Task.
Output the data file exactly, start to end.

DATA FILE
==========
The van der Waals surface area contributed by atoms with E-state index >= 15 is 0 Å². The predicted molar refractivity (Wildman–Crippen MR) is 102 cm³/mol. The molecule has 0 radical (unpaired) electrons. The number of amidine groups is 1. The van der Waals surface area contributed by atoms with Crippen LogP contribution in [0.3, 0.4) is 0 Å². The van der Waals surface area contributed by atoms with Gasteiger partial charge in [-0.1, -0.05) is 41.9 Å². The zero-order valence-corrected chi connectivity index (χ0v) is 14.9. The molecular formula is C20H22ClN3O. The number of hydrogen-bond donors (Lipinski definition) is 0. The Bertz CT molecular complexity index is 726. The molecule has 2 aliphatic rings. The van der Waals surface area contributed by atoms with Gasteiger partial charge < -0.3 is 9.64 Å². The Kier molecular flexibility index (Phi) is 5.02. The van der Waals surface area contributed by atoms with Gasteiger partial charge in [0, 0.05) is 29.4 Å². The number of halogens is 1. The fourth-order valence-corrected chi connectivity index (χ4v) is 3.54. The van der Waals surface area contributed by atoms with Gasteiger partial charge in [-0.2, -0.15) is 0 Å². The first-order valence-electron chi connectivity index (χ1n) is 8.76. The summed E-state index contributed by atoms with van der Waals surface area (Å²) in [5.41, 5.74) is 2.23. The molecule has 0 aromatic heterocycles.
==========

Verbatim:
The van der Waals surface area contributed by atoms with E-state index >= 15 is 0 Å². The predicted molar refractivity (Wildman–Crippen MR) is 102 cm³/mol. The molecule has 0 radical (unpaired) electrons. The number of amidine groups is 1. The van der Waals surface area contributed by atoms with Crippen LogP contribution in [0.3, 0.4) is 0 Å². The van der Waals surface area contributed by atoms with Gasteiger partial charge in [-0.1, -0.05) is 41.9 Å². The zero-order valence-corrected chi connectivity index (χ0v) is 14.9. The molecular formula is C20H22ClN3O. The number of hydrogen-bond donors (Lipinski definition) is 0. The Bertz CT molecular complexity index is 726. The molecule has 2 aliphatic rings. The van der Waals surface area contributed by atoms with Gasteiger partial charge < -0.3 is 9.64 Å². The Kier molecular flexibility index (Phi) is 5.02. The van der Waals surface area contributed by atoms with Gasteiger partial charge in [0, 0.05) is 29.4 Å². The number of halogens is 1. The fourth-order valence-corrected chi connectivity index (χ4v) is 3.54. The van der Waals surface area contributed by atoms with Gasteiger partial charge in [-0.2, -0.15) is 0 Å². The first-order valence-electron chi connectivity index (χ1n) is 8.76. The summed E-state index contributed by atoms with van der Waals surface area (Å²) in [5.41, 5.74) is 2.23. The molecule has 0 aromatic heterocycles.